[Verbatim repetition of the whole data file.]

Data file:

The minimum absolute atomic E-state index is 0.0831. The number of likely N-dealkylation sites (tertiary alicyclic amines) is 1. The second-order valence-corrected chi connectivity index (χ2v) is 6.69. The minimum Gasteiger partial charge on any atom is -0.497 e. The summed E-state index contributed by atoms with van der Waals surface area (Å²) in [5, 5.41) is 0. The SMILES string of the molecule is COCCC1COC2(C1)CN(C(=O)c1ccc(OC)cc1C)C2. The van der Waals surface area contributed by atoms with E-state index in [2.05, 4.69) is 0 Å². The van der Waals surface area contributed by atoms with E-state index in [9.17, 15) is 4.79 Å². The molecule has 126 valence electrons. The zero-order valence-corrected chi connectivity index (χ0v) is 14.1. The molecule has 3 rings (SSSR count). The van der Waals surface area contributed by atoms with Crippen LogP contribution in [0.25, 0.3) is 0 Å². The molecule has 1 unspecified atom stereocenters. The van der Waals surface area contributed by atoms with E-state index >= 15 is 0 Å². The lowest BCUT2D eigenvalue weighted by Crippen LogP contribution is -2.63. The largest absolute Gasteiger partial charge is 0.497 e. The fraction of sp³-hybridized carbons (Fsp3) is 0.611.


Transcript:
The minimum absolute atomic E-state index is 0.0831. The number of likely N-dealkylation sites (tertiary alicyclic amines) is 1. The second-order valence-corrected chi connectivity index (χ2v) is 6.69. The minimum Gasteiger partial charge on any atom is -0.497 e. The summed E-state index contributed by atoms with van der Waals surface area (Å²) in [5, 5.41) is 0. The SMILES string of the molecule is COCCC1COC2(C1)CN(C(=O)c1ccc(OC)cc1C)C2. The van der Waals surface area contributed by atoms with E-state index in [2.05, 4.69) is 0 Å². The van der Waals surface area contributed by atoms with E-state index in [9.17, 15) is 4.79 Å². The molecule has 126 valence electrons. The zero-order valence-corrected chi connectivity index (χ0v) is 14.1. The molecule has 3 rings (SSSR count). The van der Waals surface area contributed by atoms with Crippen LogP contribution in [0.25, 0.3) is 0 Å². The molecule has 1 unspecified atom stereocenters. The van der Waals surface area contributed by atoms with E-state index >= 15 is 0 Å². The lowest BCUT2D eigenvalue weighted by Crippen LogP contribution is -2.63. The largest absolute Gasteiger partial charge is 0.497 e. The fraction of sp³-hybridized carbons (Fsp3) is 0.611.